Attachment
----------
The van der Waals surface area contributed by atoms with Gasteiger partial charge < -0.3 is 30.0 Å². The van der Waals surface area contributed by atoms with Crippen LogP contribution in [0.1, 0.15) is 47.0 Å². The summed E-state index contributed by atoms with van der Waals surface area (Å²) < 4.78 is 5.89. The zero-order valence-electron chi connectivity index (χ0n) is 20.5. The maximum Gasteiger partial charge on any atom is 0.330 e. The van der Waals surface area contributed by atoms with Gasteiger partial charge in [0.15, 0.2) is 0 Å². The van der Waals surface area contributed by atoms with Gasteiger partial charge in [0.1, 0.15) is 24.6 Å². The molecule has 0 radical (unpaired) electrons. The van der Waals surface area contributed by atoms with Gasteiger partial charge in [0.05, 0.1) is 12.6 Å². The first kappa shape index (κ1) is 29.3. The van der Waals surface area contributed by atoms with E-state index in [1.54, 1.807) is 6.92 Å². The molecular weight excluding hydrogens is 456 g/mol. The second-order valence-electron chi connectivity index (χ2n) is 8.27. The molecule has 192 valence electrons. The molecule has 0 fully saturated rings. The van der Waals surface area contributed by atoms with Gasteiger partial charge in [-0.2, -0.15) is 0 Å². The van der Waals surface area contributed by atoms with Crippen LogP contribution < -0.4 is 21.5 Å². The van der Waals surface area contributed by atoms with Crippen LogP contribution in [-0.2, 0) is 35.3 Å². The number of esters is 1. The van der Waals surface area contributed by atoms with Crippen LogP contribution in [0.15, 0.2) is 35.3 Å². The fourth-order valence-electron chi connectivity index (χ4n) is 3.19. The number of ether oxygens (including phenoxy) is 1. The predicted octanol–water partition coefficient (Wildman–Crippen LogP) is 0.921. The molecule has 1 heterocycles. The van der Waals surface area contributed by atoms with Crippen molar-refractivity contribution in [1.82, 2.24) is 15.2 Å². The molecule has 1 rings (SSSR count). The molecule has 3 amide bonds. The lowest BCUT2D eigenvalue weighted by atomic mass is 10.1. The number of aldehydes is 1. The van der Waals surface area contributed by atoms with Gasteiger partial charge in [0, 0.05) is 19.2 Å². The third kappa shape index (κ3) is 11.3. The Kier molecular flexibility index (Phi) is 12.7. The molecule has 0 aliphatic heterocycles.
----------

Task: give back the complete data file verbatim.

The van der Waals surface area contributed by atoms with Gasteiger partial charge < -0.3 is 30.0 Å². The van der Waals surface area contributed by atoms with Crippen LogP contribution in [0.1, 0.15) is 47.0 Å². The summed E-state index contributed by atoms with van der Waals surface area (Å²) < 4.78 is 5.89. The zero-order valence-electron chi connectivity index (χ0n) is 20.5. The maximum Gasteiger partial charge on any atom is 0.330 e. The van der Waals surface area contributed by atoms with Gasteiger partial charge in [0.15, 0.2) is 0 Å². The van der Waals surface area contributed by atoms with Gasteiger partial charge in [0.1, 0.15) is 24.6 Å². The molecule has 0 radical (unpaired) electrons. The van der Waals surface area contributed by atoms with Gasteiger partial charge in [0.05, 0.1) is 12.6 Å². The first kappa shape index (κ1) is 29.3. The van der Waals surface area contributed by atoms with E-state index in [1.54, 1.807) is 6.92 Å². The molecular weight excluding hydrogens is 456 g/mol. The second-order valence-electron chi connectivity index (χ2n) is 8.27. The molecule has 192 valence electrons. The molecule has 0 fully saturated rings. The van der Waals surface area contributed by atoms with Gasteiger partial charge in [-0.2, -0.15) is 0 Å². The van der Waals surface area contributed by atoms with Crippen LogP contribution < -0.4 is 21.5 Å². The van der Waals surface area contributed by atoms with Crippen LogP contribution in [-0.2, 0) is 35.3 Å². The number of esters is 1. The van der Waals surface area contributed by atoms with Crippen LogP contribution in [0.15, 0.2) is 35.3 Å². The fourth-order valence-electron chi connectivity index (χ4n) is 3.19. The number of ether oxygens (including phenoxy) is 1. The predicted octanol–water partition coefficient (Wildman–Crippen LogP) is 0.921. The molecule has 1 heterocycles. The van der Waals surface area contributed by atoms with Crippen molar-refractivity contribution in [1.82, 2.24) is 15.2 Å². The molecule has 1 rings (SSSR count). The molecule has 3 amide bonds. The lowest BCUT2D eigenvalue weighted by atomic mass is 10.1. The number of aldehydes is 1. The van der Waals surface area contributed by atoms with Gasteiger partial charge in [0, 0.05) is 19.2 Å². The third kappa shape index (κ3) is 11.3. The Kier molecular flexibility index (Phi) is 12.7. The molecule has 0 aliphatic heterocycles.